11 January 2013

Zimbabwe: Tsvangirai Fumes Over U.S.$ 30 Million Poll Cash

PRIME Minister Morgan Tsvangirai has flexed his muscles, ordering the Finance ministry to immediately release about US$30 million for the roll-out of the delayed mobile voter-registration exercise.

A fuming Tsvangirai yesterday convened a tense 45-minute meeting attended by acting Finance minister Theresa Makone, Justice and Legal Affairs minister Patrick Chinamasa, Zimbabwe Electoral Commission (Zec) deputy chairperson Joyce Kazembe and Registrar-General (RG) Tobaiwa Mudede to seek an explanation for the delays in commencing the crucial voter-registration process ahead of polls expected this year.

Tsvangirai's spokesperson William Bango said Tsvangirai was furious over delays of the voter-registration exercise that should have kicked-off on January 3.

"The PM is greatly concerned about voter-registration delays and the meeting was meant to fast-track the exercise," said Bango.

Tsvangirai instructed Makone to ensure funds for voter-registration are released without delay. This prompted Makone to also summon senior Finance ministry officials for an emergency meeting yesterday afternoon to ensure the required funds are disbursed to Zec and the RG's office.

Makone, who is Home Affairs co-minister, said the US$30 million required for voter-registration was available as Finance minister Tendai Biti told Tsvangirai Treasury had the funds before he went on leave.

"We agreed the process (voter-registration) should start as soon as possible and initial funding will be released immediately," said Makone. "We are looking at US$30 million and the money is available."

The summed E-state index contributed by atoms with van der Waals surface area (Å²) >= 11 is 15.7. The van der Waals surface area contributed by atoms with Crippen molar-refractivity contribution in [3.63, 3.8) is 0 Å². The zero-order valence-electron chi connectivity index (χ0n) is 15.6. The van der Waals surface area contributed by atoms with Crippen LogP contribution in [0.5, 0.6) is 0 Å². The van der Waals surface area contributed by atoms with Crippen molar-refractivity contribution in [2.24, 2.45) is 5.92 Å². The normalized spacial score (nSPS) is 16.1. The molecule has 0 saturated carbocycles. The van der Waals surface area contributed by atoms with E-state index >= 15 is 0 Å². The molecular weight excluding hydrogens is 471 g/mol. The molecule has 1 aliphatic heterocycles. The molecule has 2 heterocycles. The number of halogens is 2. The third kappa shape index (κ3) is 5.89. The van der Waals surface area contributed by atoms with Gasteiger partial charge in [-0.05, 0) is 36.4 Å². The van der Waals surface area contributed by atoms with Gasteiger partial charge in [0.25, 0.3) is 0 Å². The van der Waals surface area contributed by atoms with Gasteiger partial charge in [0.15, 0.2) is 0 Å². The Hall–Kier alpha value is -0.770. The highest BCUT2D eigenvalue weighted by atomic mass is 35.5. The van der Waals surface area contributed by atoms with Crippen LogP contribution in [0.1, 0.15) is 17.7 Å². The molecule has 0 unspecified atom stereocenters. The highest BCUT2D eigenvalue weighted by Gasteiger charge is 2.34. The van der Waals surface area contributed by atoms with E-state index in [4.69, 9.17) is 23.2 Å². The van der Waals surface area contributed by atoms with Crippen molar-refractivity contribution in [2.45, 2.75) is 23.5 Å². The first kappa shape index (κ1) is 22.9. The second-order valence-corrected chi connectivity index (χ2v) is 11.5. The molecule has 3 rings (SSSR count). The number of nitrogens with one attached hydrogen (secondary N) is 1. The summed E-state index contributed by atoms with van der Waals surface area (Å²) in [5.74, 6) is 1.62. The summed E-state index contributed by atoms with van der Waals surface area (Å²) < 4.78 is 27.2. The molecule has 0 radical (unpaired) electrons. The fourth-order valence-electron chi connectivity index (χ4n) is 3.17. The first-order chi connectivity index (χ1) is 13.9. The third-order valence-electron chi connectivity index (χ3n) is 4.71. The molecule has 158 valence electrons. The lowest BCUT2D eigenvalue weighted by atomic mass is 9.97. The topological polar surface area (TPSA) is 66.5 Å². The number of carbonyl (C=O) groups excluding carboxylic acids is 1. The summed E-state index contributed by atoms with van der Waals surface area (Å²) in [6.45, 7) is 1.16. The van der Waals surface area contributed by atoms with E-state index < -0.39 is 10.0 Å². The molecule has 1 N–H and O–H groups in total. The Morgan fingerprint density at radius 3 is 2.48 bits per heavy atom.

Zec, Kazembe said, requires US$8 million while the RG's office budgeted US$13,1 million to conduct the mobile voter-registration.

Prior to the exercise, Kazembe revealed Zec would require another US$1 million for an outreach programme to create awareness among Zimbabweans a week before the registration exercise is rolled out.

The RG's office has stated there are 5,5 million voters on the register and the voter-registration programme would give Zimbabweans a chance to "clean-up" the voters' roll by removing the dead from the list of eligible voters.

Zec says US$220 million is required to successfully hold a referendum and elections.

"We are frustrated because we require money to do the outreach exercise before the rolling out of the voter-registration exercise," said Kazembe. "As Zec, we are ready and all we want is the money."

Voter-registration is an on-going exercise throughout the year, but with polls expected this year, political parties want to ensure their supporters are registered.

The RG's office will conduct voter-registration under the supervision of Zec as provided for by law.

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